Thursday, 27 May 2010
Walking London - Keren David
Which park did Mary Poppins visit with the Banks children? Where was Dick Whittington buried? Where was the antique shop run by Paddington Bear’s friend, Mr Gruber?
All these questions and many more are answered in a book which should be a must-have for families in and around London, or anyone thinking of visiting the capital with children. London Adventure Walks for Families, by Becky Jones and Clare Lewis has 25 walks in a handy pocket-size paperback, along with maps, suggestions for snacks and games; information about museums and monuments, poems, pictures and loads of fascinating facts.
Many of the walks are inspired by classics of children’s literature. There’s a 3-mile 101 Dalmations romp around Regent’s Park, which starts at Mr and Mrs Dearly’s rather grand house in the Outer Circle, and takes you around the park - including the arched bridge where Pongo fell in love – ending up in Primrose Hill, where you are helpfully directed to a café, a book shop and a pet shop.
A Charles Dickens walk is a great introduction to Oliver Twist, Great Expectations and David Copperfield. I’d forgotten that Clerkenwell Green - where my agent has her office – is also where Oliver and the Artful Dodger pick Mr Brownlow’s pocket. Reading the details of the walk reminded me of the thrill of coming to work in London after growing up in a new town. I worked near Chancery Lane and I'd recently studied Bleak House, so Dickens' characters seemed to walk beside me as I explored the Inns of Court. The layers of history and literature everywhere made me fall in love with the city.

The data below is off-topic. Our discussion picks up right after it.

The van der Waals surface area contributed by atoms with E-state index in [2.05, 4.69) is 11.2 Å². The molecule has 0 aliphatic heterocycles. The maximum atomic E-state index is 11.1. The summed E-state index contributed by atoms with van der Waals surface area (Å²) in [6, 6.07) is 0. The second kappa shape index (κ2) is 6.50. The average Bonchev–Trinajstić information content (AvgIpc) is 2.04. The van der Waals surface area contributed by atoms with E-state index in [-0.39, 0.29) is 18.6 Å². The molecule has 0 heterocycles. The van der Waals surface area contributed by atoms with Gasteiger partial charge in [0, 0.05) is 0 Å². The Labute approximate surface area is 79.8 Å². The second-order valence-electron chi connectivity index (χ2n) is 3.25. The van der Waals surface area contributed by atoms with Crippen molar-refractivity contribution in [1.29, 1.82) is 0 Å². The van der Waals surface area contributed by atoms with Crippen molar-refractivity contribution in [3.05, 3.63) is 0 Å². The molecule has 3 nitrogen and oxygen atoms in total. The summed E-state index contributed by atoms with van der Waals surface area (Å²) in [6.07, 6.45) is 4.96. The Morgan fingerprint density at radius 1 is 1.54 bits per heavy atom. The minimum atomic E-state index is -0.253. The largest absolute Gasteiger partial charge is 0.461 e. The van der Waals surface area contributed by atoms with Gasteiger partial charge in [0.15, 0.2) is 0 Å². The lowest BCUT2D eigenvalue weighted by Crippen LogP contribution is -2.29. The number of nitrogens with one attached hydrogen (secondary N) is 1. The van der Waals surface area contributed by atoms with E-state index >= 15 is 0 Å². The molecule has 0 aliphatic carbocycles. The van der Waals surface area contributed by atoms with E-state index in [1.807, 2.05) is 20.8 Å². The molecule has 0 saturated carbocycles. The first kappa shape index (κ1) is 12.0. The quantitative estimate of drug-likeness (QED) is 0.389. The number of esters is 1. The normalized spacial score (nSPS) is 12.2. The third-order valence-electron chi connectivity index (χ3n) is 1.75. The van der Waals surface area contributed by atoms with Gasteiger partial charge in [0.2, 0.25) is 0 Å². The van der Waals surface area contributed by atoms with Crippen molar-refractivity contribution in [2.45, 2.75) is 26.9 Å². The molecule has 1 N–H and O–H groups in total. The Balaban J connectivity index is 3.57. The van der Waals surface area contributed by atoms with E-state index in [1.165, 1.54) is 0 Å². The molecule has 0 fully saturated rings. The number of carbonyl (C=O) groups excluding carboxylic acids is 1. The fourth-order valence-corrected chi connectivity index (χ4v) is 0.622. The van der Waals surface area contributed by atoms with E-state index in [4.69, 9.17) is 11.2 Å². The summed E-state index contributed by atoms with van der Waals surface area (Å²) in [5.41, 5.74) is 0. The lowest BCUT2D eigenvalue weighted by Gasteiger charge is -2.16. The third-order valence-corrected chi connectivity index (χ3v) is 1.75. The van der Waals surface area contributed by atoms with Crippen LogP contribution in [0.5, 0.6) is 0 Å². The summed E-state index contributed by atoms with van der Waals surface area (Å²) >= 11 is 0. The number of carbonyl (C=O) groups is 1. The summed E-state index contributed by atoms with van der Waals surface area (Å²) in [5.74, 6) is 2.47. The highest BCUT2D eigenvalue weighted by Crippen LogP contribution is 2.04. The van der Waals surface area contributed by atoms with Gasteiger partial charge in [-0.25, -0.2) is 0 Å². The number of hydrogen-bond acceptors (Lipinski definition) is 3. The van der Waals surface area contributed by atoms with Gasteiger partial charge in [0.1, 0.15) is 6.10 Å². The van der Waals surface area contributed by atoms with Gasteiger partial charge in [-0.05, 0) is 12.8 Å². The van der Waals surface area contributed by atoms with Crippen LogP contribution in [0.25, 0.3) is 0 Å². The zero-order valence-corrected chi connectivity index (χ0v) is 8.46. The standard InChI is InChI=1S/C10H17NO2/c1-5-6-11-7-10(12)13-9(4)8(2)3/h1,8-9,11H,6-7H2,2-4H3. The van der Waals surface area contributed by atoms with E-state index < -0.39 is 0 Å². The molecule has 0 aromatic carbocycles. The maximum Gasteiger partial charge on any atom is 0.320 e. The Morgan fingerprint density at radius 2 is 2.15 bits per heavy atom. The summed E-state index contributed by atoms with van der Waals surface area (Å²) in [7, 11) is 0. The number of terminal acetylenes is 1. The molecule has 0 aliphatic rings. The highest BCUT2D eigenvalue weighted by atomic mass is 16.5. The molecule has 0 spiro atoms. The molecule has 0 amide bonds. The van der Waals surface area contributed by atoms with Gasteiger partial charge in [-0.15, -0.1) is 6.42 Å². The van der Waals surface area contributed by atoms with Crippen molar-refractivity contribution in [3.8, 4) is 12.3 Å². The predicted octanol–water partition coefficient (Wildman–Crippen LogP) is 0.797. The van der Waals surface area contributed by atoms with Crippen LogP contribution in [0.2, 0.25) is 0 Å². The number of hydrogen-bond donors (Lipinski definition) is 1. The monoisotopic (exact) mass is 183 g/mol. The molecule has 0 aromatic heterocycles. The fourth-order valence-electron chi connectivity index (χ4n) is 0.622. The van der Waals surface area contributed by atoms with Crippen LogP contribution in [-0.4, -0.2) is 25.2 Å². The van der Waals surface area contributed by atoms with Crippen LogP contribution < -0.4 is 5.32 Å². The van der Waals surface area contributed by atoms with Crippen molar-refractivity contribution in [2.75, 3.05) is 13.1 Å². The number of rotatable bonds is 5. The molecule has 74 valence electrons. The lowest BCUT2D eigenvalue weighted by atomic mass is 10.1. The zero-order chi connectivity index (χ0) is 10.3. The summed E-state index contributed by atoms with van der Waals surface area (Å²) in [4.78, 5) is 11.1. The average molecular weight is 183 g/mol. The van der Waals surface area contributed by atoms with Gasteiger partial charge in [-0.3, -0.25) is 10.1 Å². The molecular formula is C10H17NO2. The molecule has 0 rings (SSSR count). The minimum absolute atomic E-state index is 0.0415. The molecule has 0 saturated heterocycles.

For young readers, seeing the real places described in books can be magical, helping them visualise characters and places better than any film. It also gives them insight into the craft of a writer who borrows from real life. And if you pick one of the walks that takes children somewhere they've never been before, it could be a good starting point for creating stories of their own.
But even if the children are not interested in literature and history and only care about the ice-cream at the end, a family walk is well worth doing. It's an opportunity for exercise, talking and sharing, away from the distractions of everyday life.
I must admit that I was pre-disposed to like this book - I’m in a writing group with one of the authors, Becky Jones, and we share a publisher, Frances Lincoln. But it wasn’t until I got a copy in my hands that I realised what a gem it is - and how useful it will be over half term. I’m already planning some walks for next week – Dick Whittington and the City of London one day, perhaps and Coram Boy another.
And if it rains, well, Mary Poppins always did have an umbrella.